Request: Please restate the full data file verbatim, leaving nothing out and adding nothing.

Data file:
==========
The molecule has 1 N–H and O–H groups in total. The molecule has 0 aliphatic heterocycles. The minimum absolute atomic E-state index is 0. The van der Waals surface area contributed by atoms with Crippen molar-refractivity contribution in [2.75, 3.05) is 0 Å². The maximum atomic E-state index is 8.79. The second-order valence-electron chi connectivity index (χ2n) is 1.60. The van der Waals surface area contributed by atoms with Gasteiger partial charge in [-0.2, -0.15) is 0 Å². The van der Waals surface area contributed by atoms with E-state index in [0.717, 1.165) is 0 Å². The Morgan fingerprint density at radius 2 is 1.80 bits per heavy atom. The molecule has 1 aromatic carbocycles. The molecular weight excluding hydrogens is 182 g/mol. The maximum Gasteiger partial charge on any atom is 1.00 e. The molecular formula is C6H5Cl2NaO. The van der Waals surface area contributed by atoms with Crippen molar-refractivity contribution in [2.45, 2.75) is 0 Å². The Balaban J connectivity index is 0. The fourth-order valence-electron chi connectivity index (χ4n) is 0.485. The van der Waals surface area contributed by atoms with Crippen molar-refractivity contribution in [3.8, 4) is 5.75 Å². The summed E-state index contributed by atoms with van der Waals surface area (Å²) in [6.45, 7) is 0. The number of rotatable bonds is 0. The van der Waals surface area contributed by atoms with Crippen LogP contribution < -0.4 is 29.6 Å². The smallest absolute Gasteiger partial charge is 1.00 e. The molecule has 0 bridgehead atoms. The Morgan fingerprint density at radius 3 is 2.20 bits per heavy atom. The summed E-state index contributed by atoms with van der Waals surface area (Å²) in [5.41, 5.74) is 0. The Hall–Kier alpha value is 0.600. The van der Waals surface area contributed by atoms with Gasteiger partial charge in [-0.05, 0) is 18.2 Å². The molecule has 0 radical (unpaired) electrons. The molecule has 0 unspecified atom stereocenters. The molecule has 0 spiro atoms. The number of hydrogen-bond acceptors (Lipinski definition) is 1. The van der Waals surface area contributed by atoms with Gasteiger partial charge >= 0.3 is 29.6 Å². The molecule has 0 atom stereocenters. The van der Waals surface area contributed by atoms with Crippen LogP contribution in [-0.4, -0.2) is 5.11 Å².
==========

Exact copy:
The molecule has 1 N–H and O–H groups in total. The molecule has 0 aliphatic heterocycles. The minimum absolute atomic E-state index is 0. The van der Waals surface area contributed by atoms with Crippen molar-refractivity contribution in [2.75, 3.05) is 0 Å². The maximum atomic E-state index is 8.79. The second-order valence-electron chi connectivity index (χ2n) is 1.60. The van der Waals surface area contributed by atoms with Gasteiger partial charge in [-0.2, -0.15) is 0 Å². The van der Waals surface area contributed by atoms with E-state index in [0.717, 1.165) is 0 Å². The Morgan fingerprint density at radius 2 is 1.80 bits per heavy atom. The molecule has 1 aromatic carbocycles. The molecular weight excluding hydrogens is 182 g/mol. The maximum Gasteiger partial charge on any atom is 1.00 e. The molecular formula is C6H5Cl2NaO. The van der Waals surface area contributed by atoms with Crippen molar-refractivity contribution in [2.45, 2.75) is 0 Å². The Balaban J connectivity index is 0. The fourth-order valence-electron chi connectivity index (χ4n) is 0.485. The van der Waals surface area contributed by atoms with Crippen molar-refractivity contribution in [3.8, 4) is 5.75 Å². The summed E-state index contributed by atoms with van der Waals surface area (Å²) in [6.45, 7) is 0. The number of rotatable bonds is 0. The van der Waals surface area contributed by atoms with Crippen LogP contribution < -0.4 is 29.6 Å². The smallest absolute Gasteiger partial charge is 1.00 e. The molecule has 0 bridgehead atoms. The Morgan fingerprint density at radius 3 is 2.20 bits per heavy atom. The summed E-state index contributed by atoms with van der Waals surface area (Å²) in [5.41, 5.74) is 0. The Hall–Kier alpha value is 0.600. The van der Waals surface area contributed by atoms with Gasteiger partial charge in [-0.05, 0) is 18.2 Å². The molecule has 0 radical (unpaired) electrons. The molecule has 0 unspecified atom stereocenters. The molecule has 0 spiro atoms. The number of hydrogen-bond acceptors (Lipinski definition) is 1. The van der Waals surface area contributed by atoms with Gasteiger partial charge >= 0.3 is 29.6 Å². The molecule has 0 atom stereocenters. The van der Waals surface area contributed by atoms with Crippen LogP contribution in [-0.4, -0.2) is 5.11 Å².